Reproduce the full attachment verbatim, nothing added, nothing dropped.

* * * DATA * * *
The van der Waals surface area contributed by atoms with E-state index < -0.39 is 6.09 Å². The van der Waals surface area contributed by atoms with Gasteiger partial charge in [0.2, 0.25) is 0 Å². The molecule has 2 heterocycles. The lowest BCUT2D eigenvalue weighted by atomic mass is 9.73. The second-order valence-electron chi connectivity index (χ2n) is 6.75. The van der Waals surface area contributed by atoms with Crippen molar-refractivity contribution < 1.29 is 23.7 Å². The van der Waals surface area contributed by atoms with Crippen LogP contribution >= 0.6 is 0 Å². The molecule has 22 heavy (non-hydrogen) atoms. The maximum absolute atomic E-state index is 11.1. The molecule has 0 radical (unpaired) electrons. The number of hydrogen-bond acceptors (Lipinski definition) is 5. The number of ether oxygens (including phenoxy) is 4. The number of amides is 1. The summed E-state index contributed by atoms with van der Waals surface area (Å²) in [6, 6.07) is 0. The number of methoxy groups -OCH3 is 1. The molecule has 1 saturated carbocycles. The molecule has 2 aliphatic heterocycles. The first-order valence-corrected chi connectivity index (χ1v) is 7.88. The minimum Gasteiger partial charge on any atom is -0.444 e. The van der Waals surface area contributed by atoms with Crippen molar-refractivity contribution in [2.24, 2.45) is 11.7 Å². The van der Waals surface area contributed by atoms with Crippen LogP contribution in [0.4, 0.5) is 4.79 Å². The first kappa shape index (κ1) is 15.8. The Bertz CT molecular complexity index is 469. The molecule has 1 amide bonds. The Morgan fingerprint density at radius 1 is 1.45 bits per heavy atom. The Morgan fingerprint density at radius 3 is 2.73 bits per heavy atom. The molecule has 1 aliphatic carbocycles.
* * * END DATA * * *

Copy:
The van der Waals surface area contributed by atoms with E-state index < -0.39 is 6.09 Å². The van der Waals surface area contributed by atoms with Gasteiger partial charge in [0.2, 0.25) is 0 Å². The molecule has 2 heterocycles. The lowest BCUT2D eigenvalue weighted by atomic mass is 9.73. The second-order valence-electron chi connectivity index (χ2n) is 6.75. The van der Waals surface area contributed by atoms with Crippen molar-refractivity contribution < 1.29 is 23.7 Å². The van der Waals surface area contributed by atoms with Crippen LogP contribution >= 0.6 is 0 Å². The molecule has 22 heavy (non-hydrogen) atoms. The maximum absolute atomic E-state index is 11.1. The molecule has 0 radical (unpaired) electrons. The number of hydrogen-bond acceptors (Lipinski definition) is 5. The number of ether oxygens (including phenoxy) is 4. The number of amides is 1. The summed E-state index contributed by atoms with van der Waals surface area (Å²) in [6, 6.07) is 0. The number of methoxy groups -OCH3 is 1. The molecule has 1 saturated carbocycles. The molecule has 2 aliphatic heterocycles. The first-order valence-corrected chi connectivity index (χ1v) is 7.88. The minimum Gasteiger partial charge on any atom is -0.444 e. The van der Waals surface area contributed by atoms with Crippen molar-refractivity contribution in [2.24, 2.45) is 11.7 Å². The van der Waals surface area contributed by atoms with Crippen LogP contribution in [0.4, 0.5) is 4.79 Å². The first kappa shape index (κ1) is 15.8. The Bertz CT molecular complexity index is 469. The molecule has 1 amide bonds. The Morgan fingerprint density at radius 1 is 1.45 bits per heavy atom. The Morgan fingerprint density at radius 3 is 2.73 bits per heavy atom. The molecule has 1 aliphatic carbocycles.